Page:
The GNOME reference article from the English Wikipedia on 24-Jul-2004
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GNOME

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GNOME is a computer desktop environment for UNIX and UNIX-like operating systems. It is the official desktop of the GNU Project.

Table of contents
1 Origin
2 Aims
3 Organisation
4 GNOME platforms
5 Versions
6 Architecture
7 GNOME applications
8 See also
9 External links

Origin

The GNOME (GNU Network Object Model Environment) project was started in August 1997 by Miguel de Icaza as an attempt to provide a free software desktop for the GNU/Linux operating system.

At the time, the only serious alternative for the non-technical user was KDE. However, there were a number of problems associated with KDE: it was based on Trolltech's Qt toolkit, which had a number of licensing issues regarding alleged violations of the GNU General Public License (GPL). These issues were resolved by the release of Qt under the GPL and also the QPL, an approach known as dual-licensing. There is still considerable disagreement over the use of the full GPL for a library like Qt, and the restrictions this imposes on code linking to it, such as the KDE framework and any applications written for it.
GNOME screenshot showing: RhythmBox (music), gthumb (image manager), Abiword and the Nautilus file manager viewing the available network shares
GNOME desktop using the Bengali languageEnlarge

GNOME desktop using the Bengali language

The GNOME desktop itself is written in the C programming language. A number of language bindings are available, allowing GNOME applications to be written in a variety of languages, such as: C++, Ruby, C#, Python, Perl and many others. In place of Qt, GTK+ was chosen as the basis for GNOME development. Its license is the GNU Lesser General Public License (LGPL). It was already used by The Gimp, a major Free software project.

Aims

According to the GNOME website:

The GNOME project provides two things: The GNOME desktop environment, an intuitive and attractive desktop for end-users, and the GNOME development platform, an extensive framework for building applications that integrate into the rest of the desktop.

The GNOME desktop puts heavy emphasis on simplicity, usability and making things Just Work.

As a consequence of this, two things are given prominence in GNOME development:

Organisation

GNOME project development, like most Free software projects, is loosely organised -- preferring to rely on the dedication of those working on it. Most discussion regarding GNOME occurs on a variety of open mailing lists (see GNOME website). The GNOME foundation was set up in August 2000 to deal with administrative tasks, press interest and to act as a contact point for companies interested in GNOME development or distribution.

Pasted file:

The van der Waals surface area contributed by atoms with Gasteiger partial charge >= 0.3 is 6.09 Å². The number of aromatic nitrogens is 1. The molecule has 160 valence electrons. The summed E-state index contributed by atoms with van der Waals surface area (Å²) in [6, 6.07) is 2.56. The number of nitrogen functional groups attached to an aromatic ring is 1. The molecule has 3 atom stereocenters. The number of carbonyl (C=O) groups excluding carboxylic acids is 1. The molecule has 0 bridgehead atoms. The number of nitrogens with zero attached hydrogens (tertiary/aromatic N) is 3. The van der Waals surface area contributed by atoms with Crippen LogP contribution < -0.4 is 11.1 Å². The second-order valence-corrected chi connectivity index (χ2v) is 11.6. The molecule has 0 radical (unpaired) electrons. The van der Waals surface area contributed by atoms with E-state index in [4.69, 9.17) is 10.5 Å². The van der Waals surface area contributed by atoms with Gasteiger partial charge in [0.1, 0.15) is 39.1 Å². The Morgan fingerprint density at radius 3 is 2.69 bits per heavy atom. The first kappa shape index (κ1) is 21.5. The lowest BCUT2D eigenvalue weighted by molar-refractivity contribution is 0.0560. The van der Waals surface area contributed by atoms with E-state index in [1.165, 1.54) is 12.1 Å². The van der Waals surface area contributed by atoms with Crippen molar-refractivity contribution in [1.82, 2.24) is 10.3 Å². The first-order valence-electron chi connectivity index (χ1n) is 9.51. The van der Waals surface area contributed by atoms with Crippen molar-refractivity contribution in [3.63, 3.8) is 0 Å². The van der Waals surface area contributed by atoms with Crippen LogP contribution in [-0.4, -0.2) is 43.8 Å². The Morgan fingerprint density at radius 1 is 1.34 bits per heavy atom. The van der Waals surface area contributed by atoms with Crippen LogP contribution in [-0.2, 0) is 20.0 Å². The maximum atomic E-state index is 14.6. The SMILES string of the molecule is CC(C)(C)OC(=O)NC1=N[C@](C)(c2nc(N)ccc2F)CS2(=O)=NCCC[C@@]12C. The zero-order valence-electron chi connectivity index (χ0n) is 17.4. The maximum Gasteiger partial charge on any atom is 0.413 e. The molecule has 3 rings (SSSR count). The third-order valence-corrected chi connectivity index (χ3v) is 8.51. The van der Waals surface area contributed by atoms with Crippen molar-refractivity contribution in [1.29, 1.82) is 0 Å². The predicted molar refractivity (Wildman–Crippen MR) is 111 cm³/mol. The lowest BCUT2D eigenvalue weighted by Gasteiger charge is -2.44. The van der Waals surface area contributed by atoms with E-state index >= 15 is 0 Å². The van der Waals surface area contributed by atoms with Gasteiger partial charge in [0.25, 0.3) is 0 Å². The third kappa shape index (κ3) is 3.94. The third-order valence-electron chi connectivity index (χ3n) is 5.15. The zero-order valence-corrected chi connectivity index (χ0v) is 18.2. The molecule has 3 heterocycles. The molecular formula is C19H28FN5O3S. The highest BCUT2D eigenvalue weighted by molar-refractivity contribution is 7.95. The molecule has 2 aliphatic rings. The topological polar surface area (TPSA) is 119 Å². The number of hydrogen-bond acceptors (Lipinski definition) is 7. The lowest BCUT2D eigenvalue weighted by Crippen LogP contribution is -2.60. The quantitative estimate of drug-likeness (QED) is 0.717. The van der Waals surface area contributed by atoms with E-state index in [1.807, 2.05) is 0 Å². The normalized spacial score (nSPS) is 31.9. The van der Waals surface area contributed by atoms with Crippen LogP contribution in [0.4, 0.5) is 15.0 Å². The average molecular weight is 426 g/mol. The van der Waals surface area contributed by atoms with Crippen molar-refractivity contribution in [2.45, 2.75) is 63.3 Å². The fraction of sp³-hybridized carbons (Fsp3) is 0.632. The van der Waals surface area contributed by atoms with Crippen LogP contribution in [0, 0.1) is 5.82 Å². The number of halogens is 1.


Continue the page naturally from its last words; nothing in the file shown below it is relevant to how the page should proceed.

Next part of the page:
GNOME platforms

Although originally a GNU/Linux desktop, GNOME now runs on most Unix-like systems (*BSD variants, AIX, IRIX, HP-UX), and in particular it has been adopted by Sun Microsystems as the standard desktop for its Solaris platform, replacing the ageing CDE. Sun Microsystems has also released a business desktop under the name Java Desktop System -- a SuSE Linux system base with a GNOME desktop. There is also a port of GNOME to Cygwin, allowing it to run on Microsoft Windows. GNOME is also available in a number of LiveCD Linux distributions, which can be booted directly from a compact disc and do not require removal or changes to a pre-existing operating system, such as Microsoft Windows.

Versions

Each of the modules making up the GNOME project (see Architecture) has its own version number and release schedule. However, individual module maintainers coordinate their efforts to create a full GNOME stable release on a roughly six-month schedule. The releases listed in the table below are classed as stable. Unstable releases for testers and developers are not listed, nor are bugfix releases for individual modules.

Version Date Description
August, 1997 GNOME development announced
1.0 March, 1999 First major GNOME release
1.0.55 October, 1999 "October" GNOME
1.2 May, 2000 "Bongo" GNOME
1.4 April, 2001 GNOME "Tranquility". Last version of 1.x series
2.0 June, 2002 Major upgrade based on GTK2
2.2 February, 2003 Multimedia and file manager improvements
2.4 September, 2003 Epiphany web browser, accessibility support
2.6 March, 2004 Switch to a spatial file manager, new file dialog

Architecture

The GNOME desktop is built from a large number of different projects. A few of the major ones are listed below:

GNOME applications

See
List of GNOME applications for a more complete list. Applications based on GNOME include:

See also

External links